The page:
Summer is here! It’s hot outside and the kids are running around building up a thirst.
Maybe you’re packing lunches for day camps. Maybe you’re stocking the fridge for fussy teenagers. Whatever your situation, making good choices for our children is easy when we have the right information.
Everyone knows that soda pop contains high levels of sugar, but there are many other beverages that are high in sugar as well. Here’s a look at some common beverages that our kids are consuming.
Do you know the answer?
Which beverage has more sugar, Coke or Mountain Dew?
- 1 can – 39 grams / 9.75 teaspoons of sugar
- 590ml bottle – 65 grams / 16.25 teaspoons of sugar
- 1L – 108 grams / 27 teaspoons of sugar
- 1 can – 48 grams / 12 teaspoons of sugar
- 590ml bottle – 77 grams / 19.25 teaspoons of sugar
- 1L – 124 grams / 31 teaspoons of sugar
Are you surprised to learn that Mountain Dew contains more sugar than Coke?
Take a look at some other common beverages:
Red Bull- 250ml- 27 grams
Vitamin Water- 266ml- 13 grams, 591ml- 33 grams
Snapple Lemon Iced Tea- 266ml- 23 grams, 591ml- 46 grams
Minute Maid Lemonade -266ml- 27 grams, 591ml- 46 grams
Minute Maid Orange Juice – 266ml- 24 grams, 473ml- 48 grams
Apple Juice – 266ml- 26 grams, 473ml- 52 grams
Nesquick Chocolate Milk- 266ml- 29 grams
What about Gatorade? That’s an energy drink that is commonly seen on the soccer field.
The answer: 8 ounces of Gatorade contains 14 grams of sugar!
Sugar Intake Recommendations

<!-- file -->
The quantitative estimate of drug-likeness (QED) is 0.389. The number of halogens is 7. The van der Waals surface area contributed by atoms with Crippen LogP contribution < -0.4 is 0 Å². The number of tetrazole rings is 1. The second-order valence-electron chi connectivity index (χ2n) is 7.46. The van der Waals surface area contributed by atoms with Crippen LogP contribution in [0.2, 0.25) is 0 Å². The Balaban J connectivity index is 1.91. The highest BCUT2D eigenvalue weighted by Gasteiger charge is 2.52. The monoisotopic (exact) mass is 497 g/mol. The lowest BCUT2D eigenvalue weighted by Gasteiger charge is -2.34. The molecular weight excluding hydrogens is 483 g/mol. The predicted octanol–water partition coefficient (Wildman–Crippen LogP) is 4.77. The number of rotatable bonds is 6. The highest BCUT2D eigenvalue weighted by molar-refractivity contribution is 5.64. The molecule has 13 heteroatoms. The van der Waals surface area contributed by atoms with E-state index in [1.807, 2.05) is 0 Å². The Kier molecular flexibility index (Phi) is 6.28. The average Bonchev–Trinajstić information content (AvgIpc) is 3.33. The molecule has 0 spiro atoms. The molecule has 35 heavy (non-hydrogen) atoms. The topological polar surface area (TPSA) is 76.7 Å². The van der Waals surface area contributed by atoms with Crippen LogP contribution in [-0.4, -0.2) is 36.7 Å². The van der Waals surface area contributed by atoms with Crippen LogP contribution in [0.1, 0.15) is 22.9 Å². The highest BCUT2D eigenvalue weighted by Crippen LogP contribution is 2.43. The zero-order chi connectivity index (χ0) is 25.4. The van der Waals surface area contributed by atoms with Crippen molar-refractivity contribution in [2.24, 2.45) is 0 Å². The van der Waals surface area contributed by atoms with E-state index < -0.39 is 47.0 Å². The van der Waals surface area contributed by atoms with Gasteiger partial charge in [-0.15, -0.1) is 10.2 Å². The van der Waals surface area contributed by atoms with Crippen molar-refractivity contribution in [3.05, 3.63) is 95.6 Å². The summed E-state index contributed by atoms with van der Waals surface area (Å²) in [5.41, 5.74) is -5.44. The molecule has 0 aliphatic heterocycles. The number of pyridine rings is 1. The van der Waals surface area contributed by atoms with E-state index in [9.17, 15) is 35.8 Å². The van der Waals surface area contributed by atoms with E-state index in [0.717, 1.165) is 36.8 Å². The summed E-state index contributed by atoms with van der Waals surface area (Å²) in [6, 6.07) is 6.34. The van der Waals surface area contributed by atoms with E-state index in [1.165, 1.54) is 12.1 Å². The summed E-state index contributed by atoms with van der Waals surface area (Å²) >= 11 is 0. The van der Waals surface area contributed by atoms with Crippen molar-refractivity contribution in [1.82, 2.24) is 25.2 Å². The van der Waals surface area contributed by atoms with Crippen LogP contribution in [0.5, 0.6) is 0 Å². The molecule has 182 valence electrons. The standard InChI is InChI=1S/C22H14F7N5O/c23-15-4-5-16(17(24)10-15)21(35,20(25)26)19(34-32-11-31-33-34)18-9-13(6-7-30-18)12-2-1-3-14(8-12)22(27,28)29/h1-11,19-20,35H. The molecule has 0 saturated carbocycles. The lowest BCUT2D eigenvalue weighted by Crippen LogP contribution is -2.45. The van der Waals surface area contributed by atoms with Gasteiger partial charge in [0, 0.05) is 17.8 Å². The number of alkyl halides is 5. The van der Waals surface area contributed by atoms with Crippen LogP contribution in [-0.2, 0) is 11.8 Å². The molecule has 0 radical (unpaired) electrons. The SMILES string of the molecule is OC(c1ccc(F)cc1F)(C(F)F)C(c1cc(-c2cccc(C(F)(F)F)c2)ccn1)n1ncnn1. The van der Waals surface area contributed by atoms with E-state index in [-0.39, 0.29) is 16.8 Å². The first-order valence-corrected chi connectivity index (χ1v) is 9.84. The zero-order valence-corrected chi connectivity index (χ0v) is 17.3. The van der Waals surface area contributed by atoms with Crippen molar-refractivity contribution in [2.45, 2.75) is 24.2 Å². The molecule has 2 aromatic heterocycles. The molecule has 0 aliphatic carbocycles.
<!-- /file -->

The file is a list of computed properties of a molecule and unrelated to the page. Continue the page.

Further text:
The American Heart Association recommends that sugar intake does not exceed 37.9 grams for men and 25 grams for women.
The World Health Organization’s guidelines for children is that 10% of children’s energy may come from sugar.
The BBC notes the following recommendations:
Children ages 4-6: maximum daily allowance 19 grams, 5 tsp
Children ages 7-10: maximum daily allowance 24 grams, 6 tsp
Children aged 11+: maximum daily allowance 30 grams, 7 tsp
In 2008, the average American consumed over 60 pounds of added sugar. That’s 76.7 grams per day, or 19 teaspoons of sugar totalling 306 calories.
Added sugars are harmful to the teeth, especially sugars from liquids because the liquid sugar sits in the grooves of the teeth and is allowed to slowly breakdown the tooth enamel.
Dr. Simon Pong recommends that you examine your child’s sugary drinks this summer and strive to reduce their sugar intake. For more information, or to book a check-up for your child, please contact us.